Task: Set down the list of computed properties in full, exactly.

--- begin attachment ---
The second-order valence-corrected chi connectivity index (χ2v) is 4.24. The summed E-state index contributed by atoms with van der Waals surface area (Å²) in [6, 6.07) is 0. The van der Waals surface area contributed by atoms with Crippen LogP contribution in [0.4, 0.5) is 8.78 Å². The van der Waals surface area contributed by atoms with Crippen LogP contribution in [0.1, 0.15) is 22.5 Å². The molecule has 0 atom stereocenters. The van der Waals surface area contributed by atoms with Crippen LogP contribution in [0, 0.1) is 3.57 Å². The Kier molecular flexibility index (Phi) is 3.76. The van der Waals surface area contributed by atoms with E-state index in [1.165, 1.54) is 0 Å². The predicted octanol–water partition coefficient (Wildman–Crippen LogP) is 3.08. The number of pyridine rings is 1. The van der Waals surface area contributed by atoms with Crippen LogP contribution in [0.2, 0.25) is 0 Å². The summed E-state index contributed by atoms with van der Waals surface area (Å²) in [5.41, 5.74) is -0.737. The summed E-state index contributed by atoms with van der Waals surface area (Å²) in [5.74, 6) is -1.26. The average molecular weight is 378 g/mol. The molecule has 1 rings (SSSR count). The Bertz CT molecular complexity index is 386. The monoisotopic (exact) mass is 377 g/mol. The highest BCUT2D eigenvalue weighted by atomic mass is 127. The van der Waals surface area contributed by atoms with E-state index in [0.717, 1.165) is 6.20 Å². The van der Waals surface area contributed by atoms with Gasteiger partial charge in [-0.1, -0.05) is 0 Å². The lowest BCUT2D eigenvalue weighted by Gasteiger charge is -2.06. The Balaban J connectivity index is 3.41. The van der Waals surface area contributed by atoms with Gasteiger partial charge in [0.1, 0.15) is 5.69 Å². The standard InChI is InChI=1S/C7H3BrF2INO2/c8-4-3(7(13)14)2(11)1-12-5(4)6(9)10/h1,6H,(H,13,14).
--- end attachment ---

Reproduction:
The second-order valence-corrected chi connectivity index (χ2v) is 4.24. The summed E-state index contributed by atoms with van der Waals surface area (Å²) in [6, 6.07) is 0. The van der Waals surface area contributed by atoms with Crippen LogP contribution in [0.4, 0.5) is 8.78 Å². The van der Waals surface area contributed by atoms with Crippen LogP contribution in [0.1, 0.15) is 22.5 Å². The molecule has 0 atom stereocenters. The van der Waals surface area contributed by atoms with Crippen LogP contribution in [0, 0.1) is 3.57 Å². The Kier molecular flexibility index (Phi) is 3.76. The van der Waals surface area contributed by atoms with E-state index in [1.165, 1.54) is 0 Å². The predicted octanol–water partition coefficient (Wildman–Crippen LogP) is 3.08. The number of pyridine rings is 1. The van der Waals surface area contributed by atoms with Crippen LogP contribution in [0.2, 0.25) is 0 Å². The summed E-state index contributed by atoms with van der Waals surface area (Å²) in [5.41, 5.74) is -0.737. The summed E-state index contributed by atoms with van der Waals surface area (Å²) in [5.74, 6) is -1.26. The average molecular weight is 378 g/mol. The molecule has 1 rings (SSSR count). The Bertz CT molecular complexity index is 386. The monoisotopic (exact) mass is 377 g/mol. The highest BCUT2D eigenvalue weighted by atomic mass is 127. The van der Waals surface area contributed by atoms with E-state index in [0.717, 1.165) is 6.20 Å². The van der Waals surface area contributed by atoms with Gasteiger partial charge in [-0.1, -0.05) is 0 Å². The lowest BCUT2D eigenvalue weighted by Gasteiger charge is -2.06. The Balaban J connectivity index is 3.41. The van der Waals surface area contributed by atoms with Gasteiger partial charge in [0.1, 0.15) is 5.69 Å². The standard InChI is InChI=1S/C7H3BrF2INO2/c8-4-3(7(13)14)2(11)1-12-5(4)6(9)10/h1,6H,(H,13,14).